Unfinished Symphony (Logan Series #3)

Unfinished Symphony (Logan Series #3)

3.3 15
by V. C. Andrews

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Melody Logan had only just found a safe harbor when a new storm set her adrift all over again....

Melody had always believed her mother, Haille, and dear stepdaddy had died in tragic accidents -- that's why she'd come to stay with her secretive Logan relatives on Cape Cod. But then a friend recognized Haille's picture in a catalog and kindled Melody's hopes. Maybe

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Melody Logan had only just found a safe harbor when a new storm set her adrift all over again....

Melody had always believed her mother, Haille, and dear stepdaddy had died in tragic accidents -- that's why she'd come to stay with her secretive Logan relatives on Cape Cod. But then a friend recognized Haille's picture in a catalog and kindled Melody's hopes. Maybe her mother hadn't perished in a fire in California after all, but was in some desperate trouble that kept her out of reach....

Melody's dream of finding her mother seemed as flimsy as the scrap of paper that was her only clue. And despite the pampered life Melody was offered as a guest in a Beverly Hills mansion, nothing could soften the blow of the moment she stood face-to-face with her mother and saw her eyes turn dark and cold as stones. Melody knew there must be a reason why her mother pretended at first not to recognize her -- and why she'd even faked her own death. Though Melody's beloved Cary beckoned from Cape Cod, she felt in her heart that her mother needed her now more than ever. And beneath her mother's unkept promises and tattered fantasies, Melody hoped to unearth the truth about her own past, and find her way to a safer, better place...where she could embrace a bright new future of her own.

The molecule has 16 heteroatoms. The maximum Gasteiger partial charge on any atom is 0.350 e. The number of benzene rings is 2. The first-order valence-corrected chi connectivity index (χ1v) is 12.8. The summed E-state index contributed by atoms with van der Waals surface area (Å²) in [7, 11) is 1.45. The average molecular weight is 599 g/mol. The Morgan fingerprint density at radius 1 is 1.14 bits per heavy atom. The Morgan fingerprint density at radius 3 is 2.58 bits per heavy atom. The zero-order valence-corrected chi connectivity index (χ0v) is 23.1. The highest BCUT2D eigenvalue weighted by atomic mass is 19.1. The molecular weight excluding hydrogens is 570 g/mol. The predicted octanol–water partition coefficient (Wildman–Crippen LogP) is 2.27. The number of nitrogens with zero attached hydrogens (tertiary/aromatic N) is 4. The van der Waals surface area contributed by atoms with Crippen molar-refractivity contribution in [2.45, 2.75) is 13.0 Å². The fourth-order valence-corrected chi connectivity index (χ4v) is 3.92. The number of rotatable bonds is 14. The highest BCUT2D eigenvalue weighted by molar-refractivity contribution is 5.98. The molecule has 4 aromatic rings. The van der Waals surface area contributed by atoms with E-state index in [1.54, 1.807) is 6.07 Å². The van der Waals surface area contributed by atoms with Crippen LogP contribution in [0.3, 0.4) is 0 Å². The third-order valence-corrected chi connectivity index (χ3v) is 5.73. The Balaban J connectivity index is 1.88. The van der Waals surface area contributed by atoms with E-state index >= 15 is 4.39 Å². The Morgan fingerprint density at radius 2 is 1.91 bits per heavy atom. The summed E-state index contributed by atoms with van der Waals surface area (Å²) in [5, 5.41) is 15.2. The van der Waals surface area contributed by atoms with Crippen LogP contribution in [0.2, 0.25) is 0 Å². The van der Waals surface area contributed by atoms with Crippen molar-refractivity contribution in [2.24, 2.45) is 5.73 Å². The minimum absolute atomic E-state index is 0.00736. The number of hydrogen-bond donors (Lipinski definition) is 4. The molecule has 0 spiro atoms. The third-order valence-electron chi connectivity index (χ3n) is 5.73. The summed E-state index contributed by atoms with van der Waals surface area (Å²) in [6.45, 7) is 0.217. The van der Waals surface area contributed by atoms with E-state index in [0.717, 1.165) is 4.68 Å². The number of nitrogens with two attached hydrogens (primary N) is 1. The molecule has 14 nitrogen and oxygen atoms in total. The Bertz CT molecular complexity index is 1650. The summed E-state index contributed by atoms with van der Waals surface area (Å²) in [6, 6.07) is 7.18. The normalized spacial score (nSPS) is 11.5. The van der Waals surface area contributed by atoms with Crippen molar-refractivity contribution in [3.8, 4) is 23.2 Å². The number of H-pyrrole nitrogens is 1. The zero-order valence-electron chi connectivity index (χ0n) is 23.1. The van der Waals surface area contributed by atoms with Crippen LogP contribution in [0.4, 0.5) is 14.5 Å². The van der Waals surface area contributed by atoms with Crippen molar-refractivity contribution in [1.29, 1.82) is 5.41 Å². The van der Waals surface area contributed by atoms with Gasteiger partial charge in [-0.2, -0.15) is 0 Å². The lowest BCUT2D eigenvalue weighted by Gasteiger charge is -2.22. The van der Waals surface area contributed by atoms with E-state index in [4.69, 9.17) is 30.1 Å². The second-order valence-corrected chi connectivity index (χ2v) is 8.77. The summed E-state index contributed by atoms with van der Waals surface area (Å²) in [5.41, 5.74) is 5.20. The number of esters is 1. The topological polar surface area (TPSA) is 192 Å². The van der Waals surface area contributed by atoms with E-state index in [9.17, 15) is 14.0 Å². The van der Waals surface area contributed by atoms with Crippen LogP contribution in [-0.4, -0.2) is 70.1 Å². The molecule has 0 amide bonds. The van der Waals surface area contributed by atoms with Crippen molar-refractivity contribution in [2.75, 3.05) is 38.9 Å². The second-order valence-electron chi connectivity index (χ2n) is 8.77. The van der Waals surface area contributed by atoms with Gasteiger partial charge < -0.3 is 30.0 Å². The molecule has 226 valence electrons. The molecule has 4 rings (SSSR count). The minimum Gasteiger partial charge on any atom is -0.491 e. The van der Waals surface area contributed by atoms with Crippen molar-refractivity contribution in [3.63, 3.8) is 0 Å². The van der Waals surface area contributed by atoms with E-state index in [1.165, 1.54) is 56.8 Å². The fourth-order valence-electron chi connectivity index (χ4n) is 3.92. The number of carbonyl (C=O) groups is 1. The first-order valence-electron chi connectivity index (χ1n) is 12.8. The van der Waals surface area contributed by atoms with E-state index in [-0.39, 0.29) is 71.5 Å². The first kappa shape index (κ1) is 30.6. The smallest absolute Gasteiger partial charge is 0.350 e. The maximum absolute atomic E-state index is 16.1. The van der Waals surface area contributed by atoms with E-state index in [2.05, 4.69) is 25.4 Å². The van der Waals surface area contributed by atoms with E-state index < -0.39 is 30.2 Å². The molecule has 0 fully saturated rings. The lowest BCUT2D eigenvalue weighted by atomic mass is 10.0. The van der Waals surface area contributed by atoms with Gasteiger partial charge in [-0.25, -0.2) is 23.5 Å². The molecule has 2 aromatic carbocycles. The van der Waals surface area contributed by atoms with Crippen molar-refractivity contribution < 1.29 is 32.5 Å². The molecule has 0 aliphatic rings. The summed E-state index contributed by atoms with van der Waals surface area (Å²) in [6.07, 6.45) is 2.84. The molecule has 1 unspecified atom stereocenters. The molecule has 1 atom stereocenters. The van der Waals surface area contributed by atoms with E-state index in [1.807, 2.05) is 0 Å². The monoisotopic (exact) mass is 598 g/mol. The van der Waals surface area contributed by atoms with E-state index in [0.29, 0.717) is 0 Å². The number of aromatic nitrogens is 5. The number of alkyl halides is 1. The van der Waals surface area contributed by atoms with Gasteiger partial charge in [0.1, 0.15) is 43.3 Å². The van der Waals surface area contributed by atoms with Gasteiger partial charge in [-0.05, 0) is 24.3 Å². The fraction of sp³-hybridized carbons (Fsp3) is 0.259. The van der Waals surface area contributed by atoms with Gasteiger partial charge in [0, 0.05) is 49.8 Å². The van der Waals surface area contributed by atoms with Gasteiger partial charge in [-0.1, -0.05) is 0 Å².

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Editorial Reviews

Library Journal
There's a little discord in this latest title on Melody Logan, celebrated in the best-selling Melody and Heart Song: her mother might still be alive.

Product Details

Pocket Books
Publication date:
Logan Series, #3
Product dimensions:
4.25(w) x 6.75(h) x 1.00(d)

Read an Excerpt


The New York City skyline took my breath away. As Holly and I approached the sparkling city, I reflected on the rush of events that had brought me all this way. Too excited to rest yet too tired to talk with Holly, I decided to write Alice Morgan and thank her for sending the picture that had catapulted me into this odyssey, this journey to find my past.

Dear Alice,
Thank you, thank you, thank you for sending me that clothing catalogue with the picture of the model who looked just like my mother. Kenneth and I agreed with you, and Kenneth contacted the catalogue company and they gave him the name of the model, Gina Simon, and her address. And you'll never guess where I'm headed right this very minute as I write this letter. Los Angeles! Hollywood! Well, actually, I'm in New York City now (or driving through it at least -- we just passed the Empire State Building!). Kenneth's friend Holly offered to drive me to New York, and then Holly's sister Dorothy and her husband, Peter, have volunteered to let me stay with them in Beverly Hills. Can you believe it?